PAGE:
Health objectives and campaigns are designed to set the foundation for addressing health care issues prevalent across the nation. Diabetes is a disease that affects millions of people. Due to the complications that can often go along with diabetes, public health policies are implemented to clarify issues that will improve the health of individuals. As presented in the health campaign part one, there are numerous government agencies, which exploit health information on federal, state, and local levels to develop policies and allocate resources to programs and necessary organizations.
Many models and systems are used to manage diabetes and bring forth long-term health impacts. The importance of these models and systems are significant to determine the prevalence of diabetes and in providing vital statistics and data associated with the disease. The elements of assessment and planning are necessary to the success of health campaigns. Assessment and planning is integral to implementing goals and objectives. The health objective to “reduce the death rate among persons with diabetes” is one of many set forth by Health People 2020, which target individuals affected by diabetes (Healthy People 2020, 2013).
The various stages throughout the health campaign process lay the foundation for target populations to receive knowledge on national and community levels to improve their overall well-being in regards to prevalent health care issues. Diabetes on National and State Levels The Diabetes Self-Management Education (DSME) is the basis for individuals who desire to attain health-related outcomes associated with diabetes. “The National Standards for DSME are designed to define quality diabetes self-management education that be implemented in diverse settings and will facilitate improvement in health care outcomes” (Mensing et al, 2002, p. 41).
On at national level, the Task Force was established to evaluate the standards and revise as necessary to reflect advances in technology and evidence- based practices. The Task Force reviews existing standards to detect issues that need to be evaluated more thoroughly. They also receive input from diabetes organizations and federal agencies, such as the American Diabetes Association, who utilize the national standards. (Mensing, 2002). The prevalence of diabetes has increased tremendously over the last several decades.
The dramatic increase in the incidence and prevalence of diabetes is due to the changes in diagnostic criteria and an increase in the interest in appropriately treating individuals affected by the disease (Render, Valk, Griffen, & Wagner, 2001). Between 1994 and 2001, the mortality rate among individuals with diabetes decreased by 5%. The decrease was due to improved treatments and continuous monitoring of chronic patients (Centers for Disease Control and Prevention, 2013). Community-Based Responses An intervention plan operates for several main purposes.
Intervention plans “provide rationale, a description, and an operational plan” for various diabetic management interventions (Stanhope & Lancaster, 2004, p. 213). The main intention of interventions is to affect determinants to improve healthy behaviors among individuals affected by diabetes. Every intervention designed with attention to specific characteristics is essential to the implementation of an intervention plan (Stanhope & Lancaster, 2004). Community assessments identify relative health care disparities that can be a risk to the quality of life to a community.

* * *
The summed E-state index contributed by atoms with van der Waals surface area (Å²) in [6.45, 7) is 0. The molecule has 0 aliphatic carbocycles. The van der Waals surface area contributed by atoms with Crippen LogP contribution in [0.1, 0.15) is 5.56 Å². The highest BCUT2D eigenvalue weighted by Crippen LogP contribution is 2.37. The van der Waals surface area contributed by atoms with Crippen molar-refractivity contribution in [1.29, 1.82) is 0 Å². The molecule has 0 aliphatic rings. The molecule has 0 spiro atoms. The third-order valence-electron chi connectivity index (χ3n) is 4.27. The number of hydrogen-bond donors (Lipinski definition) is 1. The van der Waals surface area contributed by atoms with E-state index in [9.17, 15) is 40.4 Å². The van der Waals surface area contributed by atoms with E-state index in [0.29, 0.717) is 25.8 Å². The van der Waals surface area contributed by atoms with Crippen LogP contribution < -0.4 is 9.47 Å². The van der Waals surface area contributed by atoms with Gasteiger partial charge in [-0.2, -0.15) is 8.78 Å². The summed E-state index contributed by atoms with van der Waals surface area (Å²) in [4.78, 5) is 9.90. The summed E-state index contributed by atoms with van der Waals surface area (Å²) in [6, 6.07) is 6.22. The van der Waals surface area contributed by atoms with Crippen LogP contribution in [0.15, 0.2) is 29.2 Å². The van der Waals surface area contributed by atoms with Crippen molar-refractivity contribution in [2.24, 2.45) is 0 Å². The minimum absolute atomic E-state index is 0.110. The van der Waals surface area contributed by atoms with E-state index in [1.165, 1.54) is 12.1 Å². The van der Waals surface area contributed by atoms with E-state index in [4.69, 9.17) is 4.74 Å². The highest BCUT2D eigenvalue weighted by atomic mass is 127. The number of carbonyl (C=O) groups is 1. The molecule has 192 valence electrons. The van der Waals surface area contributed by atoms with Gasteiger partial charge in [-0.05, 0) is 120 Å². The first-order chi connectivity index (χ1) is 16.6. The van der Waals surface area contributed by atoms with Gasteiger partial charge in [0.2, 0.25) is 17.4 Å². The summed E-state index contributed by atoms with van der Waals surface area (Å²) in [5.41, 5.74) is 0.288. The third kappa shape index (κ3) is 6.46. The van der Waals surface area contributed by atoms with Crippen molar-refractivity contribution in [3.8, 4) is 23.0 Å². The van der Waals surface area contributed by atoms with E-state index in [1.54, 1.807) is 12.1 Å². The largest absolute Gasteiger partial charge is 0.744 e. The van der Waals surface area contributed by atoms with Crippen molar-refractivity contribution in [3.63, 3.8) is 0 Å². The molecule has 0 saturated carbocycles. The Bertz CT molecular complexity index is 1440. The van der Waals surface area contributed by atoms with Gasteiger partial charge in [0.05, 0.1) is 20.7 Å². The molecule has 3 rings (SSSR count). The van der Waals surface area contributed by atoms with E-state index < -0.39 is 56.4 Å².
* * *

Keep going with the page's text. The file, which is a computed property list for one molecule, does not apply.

Community members who participate in interventions during the assessment and planning phases of health campaigns will respond to community needs and promote a sense of community ownership (Bracht, Kingsbury, & Rissel, 1999). Diabetes support groups help establish compassionate relationships and eliminate communicational gaps between patients and health care professionals. The basic elements central to the development of diabetic community-based programs are health care professionals who support and maintain a relationship toward diabetes education (Mensing et al, 2002).
It is important to understand the process of engagement to which a community participates in community efforts and take action on health care issues. Community-based foundations respond to challenges in public health by developing upon already established attitudes and on a history of community leadership. Communities are becoming involved and are delving into intricate roles to inform and influence public health issues such as diabetes.
Diabetic community-based groups help individuals become more confident in their decisions regarding their health care. Supports groups enable diabetics to maintain healthy lifestyles and be able to introduce comprehensive steps to build better futures (Stanhope & Lancaster, 2004). Institutional and Community Leadership Health care organizations and communities must work together to support diabetes care programs. Addressing health care issues, such as diabetes, is challenging for health care systems to achieve without the support of the community.
The Building Community Supports for Diabetes Care (BCS) program of the Robert Wood Johnson Foundation Diabetes Initiative required that projects build community supports for diabetes care through clinic-community partnerships” (Brownson, O’Toole, Shetty, & Fisher, 2007, p. 210). The BCS project’s demonstrates community leadership by positively affecting health and lifestyle choices for individuals with diabetes. Each BCS project varies depending on the community and the resources available (Brownson, O’Toole, Shetty, & Fisher, 2007).